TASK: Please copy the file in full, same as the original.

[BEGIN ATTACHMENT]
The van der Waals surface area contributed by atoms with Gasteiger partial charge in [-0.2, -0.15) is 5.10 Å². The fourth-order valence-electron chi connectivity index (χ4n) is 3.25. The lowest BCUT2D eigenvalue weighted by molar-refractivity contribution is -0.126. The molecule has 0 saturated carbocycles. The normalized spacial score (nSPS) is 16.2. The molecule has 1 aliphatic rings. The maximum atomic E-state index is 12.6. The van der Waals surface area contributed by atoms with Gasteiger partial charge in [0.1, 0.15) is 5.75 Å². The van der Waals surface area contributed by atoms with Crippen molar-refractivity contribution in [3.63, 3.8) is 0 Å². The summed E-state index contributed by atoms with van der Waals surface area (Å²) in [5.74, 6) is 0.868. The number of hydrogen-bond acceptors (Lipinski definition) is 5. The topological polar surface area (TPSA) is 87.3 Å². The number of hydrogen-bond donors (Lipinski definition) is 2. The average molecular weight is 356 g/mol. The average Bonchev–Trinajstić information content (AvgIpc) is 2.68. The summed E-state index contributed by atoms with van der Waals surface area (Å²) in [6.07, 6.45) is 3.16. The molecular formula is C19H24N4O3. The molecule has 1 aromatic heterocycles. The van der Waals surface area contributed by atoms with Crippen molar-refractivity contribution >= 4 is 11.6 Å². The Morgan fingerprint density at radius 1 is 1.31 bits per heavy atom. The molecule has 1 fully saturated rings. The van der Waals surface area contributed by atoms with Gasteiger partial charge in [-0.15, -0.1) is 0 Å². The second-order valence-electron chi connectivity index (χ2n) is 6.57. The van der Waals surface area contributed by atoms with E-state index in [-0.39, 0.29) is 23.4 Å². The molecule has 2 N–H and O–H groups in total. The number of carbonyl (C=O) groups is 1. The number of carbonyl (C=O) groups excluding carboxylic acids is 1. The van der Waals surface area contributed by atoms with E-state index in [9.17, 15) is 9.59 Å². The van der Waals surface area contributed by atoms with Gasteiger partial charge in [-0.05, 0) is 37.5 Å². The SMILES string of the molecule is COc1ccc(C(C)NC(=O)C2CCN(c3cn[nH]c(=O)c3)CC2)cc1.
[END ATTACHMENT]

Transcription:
The van der Waals surface area contributed by atoms with Gasteiger partial charge in [-0.2, -0.15) is 5.10 Å². The fourth-order valence-electron chi connectivity index (χ4n) is 3.25. The lowest BCUT2D eigenvalue weighted by molar-refractivity contribution is -0.126. The molecule has 0 saturated carbocycles. The normalized spacial score (nSPS) is 16.2. The molecule has 1 aliphatic rings. The maximum atomic E-state index is 12.6. The van der Waals surface area contributed by atoms with Gasteiger partial charge in [0.1, 0.15) is 5.75 Å². The van der Waals surface area contributed by atoms with Crippen molar-refractivity contribution in [3.63, 3.8) is 0 Å². The summed E-state index contributed by atoms with van der Waals surface area (Å²) in [5.74, 6) is 0.868. The number of hydrogen-bond acceptors (Lipinski definition) is 5. The topological polar surface area (TPSA) is 87.3 Å². The number of hydrogen-bond donors (Lipinski definition) is 2. The average molecular weight is 356 g/mol. The average Bonchev–Trinajstić information content (AvgIpc) is 2.68. The summed E-state index contributed by atoms with van der Waals surface area (Å²) in [6.07, 6.45) is 3.16. The molecular formula is C19H24N4O3. The molecule has 1 aromatic heterocycles. The van der Waals surface area contributed by atoms with Crippen molar-refractivity contribution >= 4 is 11.6 Å². The Morgan fingerprint density at radius 1 is 1.31 bits per heavy atom. The molecule has 1 fully saturated rings. The van der Waals surface area contributed by atoms with Gasteiger partial charge in [-0.15, -0.1) is 0 Å². The second-order valence-electron chi connectivity index (χ2n) is 6.57. The van der Waals surface area contributed by atoms with E-state index in [-0.39, 0.29) is 23.4 Å². The molecule has 2 N–H and O–H groups in total. The number of carbonyl (C=O) groups is 1. The number of carbonyl (C=O) groups excluding carboxylic acids is 1. The van der Waals surface area contributed by atoms with E-state index in [9.17, 15) is 9.59 Å². The van der Waals surface area contributed by atoms with Gasteiger partial charge in [-0.05, 0) is 37.5 Å². The SMILES string of the molecule is COc1ccc(C(C)NC(=O)C2CCN(c3cn[nH]c(=O)c3)CC2)cc1.